Pianist Oscar Peterson was first discovered by producer Norman Granz in the late 40’s, who enlisted him in his many record company and concert promotion projects. He accompanied most of the major jazz artists of the postwar years, including Ella Fitzgerald, Louis Armstrong, Dizzy Gillespie, Charlie Parker and Count Basie.
Throughout his career, he was often compared to Art Tatum, and likened as his heir. This was due to Peterson’s virtuoso piano playing. Yet, his commitment to maintaining a rhythmic momentum in his playing also made him arguably the hardest swinging pianist of his generation.
Peterson was just as good a composer as he was a musician and could do ballads as well as faster tunes. “Cakewalk,” one of his most famous compositions, finds him letting loose in a vehicle for his piano stride skills. The tune first appeared in his 1981 live album Nigerian Marketplace, though it had been composed by the pianist before then.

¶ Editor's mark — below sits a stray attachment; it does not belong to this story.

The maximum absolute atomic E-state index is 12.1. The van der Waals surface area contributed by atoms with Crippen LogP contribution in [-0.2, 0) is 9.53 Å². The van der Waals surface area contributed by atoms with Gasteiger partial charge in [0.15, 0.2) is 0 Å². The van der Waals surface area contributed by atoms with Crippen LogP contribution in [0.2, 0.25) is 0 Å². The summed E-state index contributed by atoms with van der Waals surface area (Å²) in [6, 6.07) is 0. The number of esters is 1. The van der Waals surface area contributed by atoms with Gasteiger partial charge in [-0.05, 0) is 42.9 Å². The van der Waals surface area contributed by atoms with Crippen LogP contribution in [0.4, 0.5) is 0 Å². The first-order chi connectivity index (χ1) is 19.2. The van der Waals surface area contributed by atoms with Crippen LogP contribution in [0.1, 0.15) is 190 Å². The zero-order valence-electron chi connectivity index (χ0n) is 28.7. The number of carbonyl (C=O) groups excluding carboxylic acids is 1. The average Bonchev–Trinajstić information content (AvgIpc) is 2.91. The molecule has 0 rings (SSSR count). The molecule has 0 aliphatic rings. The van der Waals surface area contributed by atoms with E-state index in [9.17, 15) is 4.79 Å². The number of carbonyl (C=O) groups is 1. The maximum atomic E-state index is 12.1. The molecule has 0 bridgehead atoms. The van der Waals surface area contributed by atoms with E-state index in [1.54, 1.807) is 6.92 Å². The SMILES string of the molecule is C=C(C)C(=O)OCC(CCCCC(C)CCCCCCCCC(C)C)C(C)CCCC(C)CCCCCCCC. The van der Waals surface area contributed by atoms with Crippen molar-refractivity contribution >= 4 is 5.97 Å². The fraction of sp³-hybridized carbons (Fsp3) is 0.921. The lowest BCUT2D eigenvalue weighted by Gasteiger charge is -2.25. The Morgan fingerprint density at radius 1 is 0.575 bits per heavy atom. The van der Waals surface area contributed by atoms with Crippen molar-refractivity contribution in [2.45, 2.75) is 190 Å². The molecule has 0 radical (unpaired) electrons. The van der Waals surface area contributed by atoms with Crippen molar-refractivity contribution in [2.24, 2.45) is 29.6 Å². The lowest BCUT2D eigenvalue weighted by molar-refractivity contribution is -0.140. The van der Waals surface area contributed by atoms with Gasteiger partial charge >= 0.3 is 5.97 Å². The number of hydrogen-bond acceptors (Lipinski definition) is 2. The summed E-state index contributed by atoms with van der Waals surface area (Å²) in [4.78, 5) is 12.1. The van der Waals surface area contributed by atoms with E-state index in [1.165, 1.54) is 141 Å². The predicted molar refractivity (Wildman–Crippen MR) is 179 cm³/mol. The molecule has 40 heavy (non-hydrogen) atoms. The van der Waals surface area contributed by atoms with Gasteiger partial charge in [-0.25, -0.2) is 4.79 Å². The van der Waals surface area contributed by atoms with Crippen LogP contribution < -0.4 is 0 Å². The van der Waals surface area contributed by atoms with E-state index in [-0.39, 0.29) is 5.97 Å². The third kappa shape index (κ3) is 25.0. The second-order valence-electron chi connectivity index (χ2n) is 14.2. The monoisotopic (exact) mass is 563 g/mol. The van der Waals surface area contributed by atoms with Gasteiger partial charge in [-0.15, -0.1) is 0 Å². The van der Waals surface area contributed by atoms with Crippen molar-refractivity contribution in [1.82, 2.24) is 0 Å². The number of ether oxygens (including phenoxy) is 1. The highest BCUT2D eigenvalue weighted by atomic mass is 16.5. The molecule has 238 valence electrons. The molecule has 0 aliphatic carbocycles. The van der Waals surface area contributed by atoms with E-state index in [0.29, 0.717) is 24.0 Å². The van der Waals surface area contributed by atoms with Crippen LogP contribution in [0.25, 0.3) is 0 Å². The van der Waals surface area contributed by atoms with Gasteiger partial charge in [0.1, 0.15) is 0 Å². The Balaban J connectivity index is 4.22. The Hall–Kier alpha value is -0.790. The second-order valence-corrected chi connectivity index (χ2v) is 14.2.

Nigerian Marketplace was produced by Granz, recorded at the Montreux Jazz Festival that year and featured Peterson playing alongside bassist Niels-Henning Ørsted Pedersen and drummer Terry Clark. Peterson performed “Cakewalk” live many times, favoring it in a small group setting (Note – the version in the video below features Peterson alongside bassist Dave Young, guitarist Joe Pass and drummer Martin Drew).
Its title seems to historically reference a dance that developed in the 19th century at “Prize Walk” get-togethers on slave plantations in the United States, at the end of which the winning participating couple would be awarded an enormous cake.